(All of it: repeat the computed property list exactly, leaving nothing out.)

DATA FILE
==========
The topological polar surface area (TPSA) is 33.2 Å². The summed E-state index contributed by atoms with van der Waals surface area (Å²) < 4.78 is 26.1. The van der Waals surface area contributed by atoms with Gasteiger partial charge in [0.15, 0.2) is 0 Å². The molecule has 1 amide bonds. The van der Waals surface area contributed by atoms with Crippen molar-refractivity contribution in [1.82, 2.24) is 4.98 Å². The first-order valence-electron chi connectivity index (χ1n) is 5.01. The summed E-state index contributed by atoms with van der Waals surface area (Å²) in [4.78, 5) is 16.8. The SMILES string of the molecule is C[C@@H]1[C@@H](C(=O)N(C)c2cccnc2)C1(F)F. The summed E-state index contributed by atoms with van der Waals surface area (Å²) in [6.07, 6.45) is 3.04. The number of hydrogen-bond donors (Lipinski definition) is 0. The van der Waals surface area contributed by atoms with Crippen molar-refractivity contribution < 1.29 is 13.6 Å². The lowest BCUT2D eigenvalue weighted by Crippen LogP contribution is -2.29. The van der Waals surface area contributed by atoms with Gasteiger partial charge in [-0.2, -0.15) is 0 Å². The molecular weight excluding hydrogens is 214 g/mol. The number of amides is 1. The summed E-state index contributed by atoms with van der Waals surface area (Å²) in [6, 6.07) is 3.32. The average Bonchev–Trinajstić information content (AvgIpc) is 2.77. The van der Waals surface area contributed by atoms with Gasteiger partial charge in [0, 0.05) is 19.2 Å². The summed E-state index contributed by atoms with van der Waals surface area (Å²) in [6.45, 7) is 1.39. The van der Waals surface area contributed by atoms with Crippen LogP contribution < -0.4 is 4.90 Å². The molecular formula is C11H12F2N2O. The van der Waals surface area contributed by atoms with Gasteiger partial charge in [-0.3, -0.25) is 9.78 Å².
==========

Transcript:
The topological polar surface area (TPSA) is 33.2 Å². The summed E-state index contributed by atoms with van der Waals surface area (Å²) < 4.78 is 26.1. The van der Waals surface area contributed by atoms with Gasteiger partial charge in [0.15, 0.2) is 0 Å². The molecule has 1 amide bonds. The van der Waals surface area contributed by atoms with Crippen molar-refractivity contribution in [1.82, 2.24) is 4.98 Å². The first-order valence-electron chi connectivity index (χ1n) is 5.01. The summed E-state index contributed by atoms with van der Waals surface area (Å²) in [4.78, 5) is 16.8. The SMILES string of the molecule is C[C@@H]1[C@@H](C(=O)N(C)c2cccnc2)C1(F)F. The summed E-state index contributed by atoms with van der Waals surface area (Å²) in [6.07, 6.45) is 3.04. The number of hydrogen-bond donors (Lipinski definition) is 0. The van der Waals surface area contributed by atoms with Crippen molar-refractivity contribution < 1.29 is 13.6 Å². The lowest BCUT2D eigenvalue weighted by Crippen LogP contribution is -2.29. The van der Waals surface area contributed by atoms with Gasteiger partial charge in [-0.2, -0.15) is 0 Å². The molecular weight excluding hydrogens is 214 g/mol. The number of amides is 1. The summed E-state index contributed by atoms with van der Waals surface area (Å²) in [6, 6.07) is 3.32. The average Bonchev–Trinajstić information content (AvgIpc) is 2.77. The van der Waals surface area contributed by atoms with Gasteiger partial charge in [0, 0.05) is 19.2 Å². The summed E-state index contributed by atoms with van der Waals surface area (Å²) in [6.45, 7) is 1.39. The van der Waals surface area contributed by atoms with Crippen LogP contribution < -0.4 is 4.90 Å². The molecular formula is C11H12F2N2O. The van der Waals surface area contributed by atoms with Gasteiger partial charge in [-0.3, -0.25) is 9.78 Å².